The textile industry is labour intensive, so ensure that people who manufacture our products are treated with utmost respect and care. As a Zero-Tolerance organisation, PDS has embedded these ethics in our day- to-day operations. On the other side, PDS is a member of the HIGG platform. Through this, we are compiling our energy, water and waste data from the factory network and assessing their environmental impact. This initiative covers 45% of the global apparel sector. After extracting the complex data, our challenge is to commercialise that data so that all stakeholders understand these milestones while finding the opportunities to make to informed decisions.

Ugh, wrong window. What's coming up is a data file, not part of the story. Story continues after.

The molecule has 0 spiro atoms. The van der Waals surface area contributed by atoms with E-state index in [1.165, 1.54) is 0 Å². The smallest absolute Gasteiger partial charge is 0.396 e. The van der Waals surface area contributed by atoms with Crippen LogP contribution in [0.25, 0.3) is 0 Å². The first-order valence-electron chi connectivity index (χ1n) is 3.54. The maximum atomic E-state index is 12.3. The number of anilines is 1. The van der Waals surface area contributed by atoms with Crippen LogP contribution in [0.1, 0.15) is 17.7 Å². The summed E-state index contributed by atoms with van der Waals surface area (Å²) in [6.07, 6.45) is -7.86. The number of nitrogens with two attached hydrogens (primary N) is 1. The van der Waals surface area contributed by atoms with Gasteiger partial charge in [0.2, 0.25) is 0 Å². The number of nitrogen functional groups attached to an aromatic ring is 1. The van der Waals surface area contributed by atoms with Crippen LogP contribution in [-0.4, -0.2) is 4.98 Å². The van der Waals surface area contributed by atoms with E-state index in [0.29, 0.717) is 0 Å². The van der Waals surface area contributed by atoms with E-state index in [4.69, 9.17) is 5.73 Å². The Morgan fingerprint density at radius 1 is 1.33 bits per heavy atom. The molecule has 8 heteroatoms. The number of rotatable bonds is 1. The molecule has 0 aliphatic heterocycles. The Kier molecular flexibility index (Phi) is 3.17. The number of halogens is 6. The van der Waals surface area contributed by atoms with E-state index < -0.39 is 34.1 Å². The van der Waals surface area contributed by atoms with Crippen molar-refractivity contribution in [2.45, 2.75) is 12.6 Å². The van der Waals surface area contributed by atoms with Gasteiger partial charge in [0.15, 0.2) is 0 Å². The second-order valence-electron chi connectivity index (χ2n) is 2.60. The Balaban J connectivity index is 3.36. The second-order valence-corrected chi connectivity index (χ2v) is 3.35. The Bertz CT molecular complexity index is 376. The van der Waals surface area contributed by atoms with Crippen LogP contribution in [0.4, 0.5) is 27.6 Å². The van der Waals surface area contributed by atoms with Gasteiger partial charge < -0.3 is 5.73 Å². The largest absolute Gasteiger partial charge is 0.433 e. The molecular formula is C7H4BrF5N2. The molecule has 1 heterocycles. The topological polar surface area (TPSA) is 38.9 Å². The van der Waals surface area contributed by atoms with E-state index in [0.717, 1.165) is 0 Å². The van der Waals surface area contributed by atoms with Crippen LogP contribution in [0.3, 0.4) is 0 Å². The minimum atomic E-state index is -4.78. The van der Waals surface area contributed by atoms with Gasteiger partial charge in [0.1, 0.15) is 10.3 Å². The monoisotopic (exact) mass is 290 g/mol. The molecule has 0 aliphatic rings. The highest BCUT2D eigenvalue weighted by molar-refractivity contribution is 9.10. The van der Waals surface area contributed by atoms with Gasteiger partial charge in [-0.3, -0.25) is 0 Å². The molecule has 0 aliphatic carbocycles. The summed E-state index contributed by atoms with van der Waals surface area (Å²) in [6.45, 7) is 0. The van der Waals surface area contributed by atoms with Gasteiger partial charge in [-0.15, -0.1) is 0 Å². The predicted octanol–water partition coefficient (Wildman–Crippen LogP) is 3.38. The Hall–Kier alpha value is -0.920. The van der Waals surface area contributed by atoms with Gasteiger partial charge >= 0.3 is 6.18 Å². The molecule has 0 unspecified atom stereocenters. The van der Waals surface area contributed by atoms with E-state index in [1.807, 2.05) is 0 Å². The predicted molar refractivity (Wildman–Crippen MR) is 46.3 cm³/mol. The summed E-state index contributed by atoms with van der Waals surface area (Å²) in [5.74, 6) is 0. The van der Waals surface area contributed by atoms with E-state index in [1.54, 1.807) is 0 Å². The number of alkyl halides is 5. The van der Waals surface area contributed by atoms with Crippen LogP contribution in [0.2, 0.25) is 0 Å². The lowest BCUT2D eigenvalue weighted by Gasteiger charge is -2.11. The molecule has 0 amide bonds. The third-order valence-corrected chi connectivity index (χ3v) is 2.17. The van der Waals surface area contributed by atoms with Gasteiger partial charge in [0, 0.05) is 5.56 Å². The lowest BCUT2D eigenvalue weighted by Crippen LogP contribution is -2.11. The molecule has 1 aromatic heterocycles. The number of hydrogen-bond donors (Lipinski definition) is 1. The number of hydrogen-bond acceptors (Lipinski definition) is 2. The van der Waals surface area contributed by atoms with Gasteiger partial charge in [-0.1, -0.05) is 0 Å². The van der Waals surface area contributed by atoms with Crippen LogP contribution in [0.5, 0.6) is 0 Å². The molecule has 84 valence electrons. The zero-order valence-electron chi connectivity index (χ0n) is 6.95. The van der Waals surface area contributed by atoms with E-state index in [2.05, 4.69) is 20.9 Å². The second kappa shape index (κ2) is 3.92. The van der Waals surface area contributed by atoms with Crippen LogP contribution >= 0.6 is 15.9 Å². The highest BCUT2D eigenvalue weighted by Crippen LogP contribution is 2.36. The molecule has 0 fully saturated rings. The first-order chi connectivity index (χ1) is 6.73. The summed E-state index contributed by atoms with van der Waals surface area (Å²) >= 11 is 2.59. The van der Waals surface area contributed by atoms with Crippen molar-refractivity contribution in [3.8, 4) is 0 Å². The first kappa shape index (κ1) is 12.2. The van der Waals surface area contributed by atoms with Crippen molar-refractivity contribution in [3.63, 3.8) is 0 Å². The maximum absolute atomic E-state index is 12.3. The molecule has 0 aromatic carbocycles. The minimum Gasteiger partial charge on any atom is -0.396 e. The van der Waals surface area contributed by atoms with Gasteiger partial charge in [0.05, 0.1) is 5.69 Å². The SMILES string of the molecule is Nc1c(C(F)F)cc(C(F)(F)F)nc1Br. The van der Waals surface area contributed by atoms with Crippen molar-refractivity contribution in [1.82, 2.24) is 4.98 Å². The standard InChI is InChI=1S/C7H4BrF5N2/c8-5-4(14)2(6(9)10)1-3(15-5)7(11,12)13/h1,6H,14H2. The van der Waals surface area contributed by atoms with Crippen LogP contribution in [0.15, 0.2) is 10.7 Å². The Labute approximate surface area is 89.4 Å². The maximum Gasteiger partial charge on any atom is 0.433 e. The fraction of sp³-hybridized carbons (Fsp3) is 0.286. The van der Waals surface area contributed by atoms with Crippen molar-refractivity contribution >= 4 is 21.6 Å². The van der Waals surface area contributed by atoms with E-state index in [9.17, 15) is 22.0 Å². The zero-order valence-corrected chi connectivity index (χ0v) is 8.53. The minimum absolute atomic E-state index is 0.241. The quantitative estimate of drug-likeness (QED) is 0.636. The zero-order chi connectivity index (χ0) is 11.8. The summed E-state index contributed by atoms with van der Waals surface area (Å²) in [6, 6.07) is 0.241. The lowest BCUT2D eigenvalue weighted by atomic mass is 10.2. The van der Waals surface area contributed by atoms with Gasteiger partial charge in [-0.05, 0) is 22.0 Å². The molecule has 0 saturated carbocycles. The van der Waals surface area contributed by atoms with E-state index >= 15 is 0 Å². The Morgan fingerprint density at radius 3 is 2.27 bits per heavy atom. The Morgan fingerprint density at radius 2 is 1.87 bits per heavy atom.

On our vertical level, we are working with a lot of brands and retailers. We’ve got some really exciting developments happening around. One of our business verticals has already submitted its applications for SBTI. Our target is to join the SBTI in the next couple of years.
In manufacturing, the ballgame is a little different there. We work with nearly 600 factories, which are third-party. PDS also has three factories of our own. Two in Dhaka, and one in Sri Lanka. Let’s discuss about Sri Lanka first because they are doing some really interesting things there. The factory runs on complete solar power. They are also investing on rainwater harvesting. Here, they are replenishing the groundwater with the rainwater that they’re collecting and storing it in the tanks. And at certain times of the year, they’ll release that water back into the ground. This will cause a positive impact on the local environment.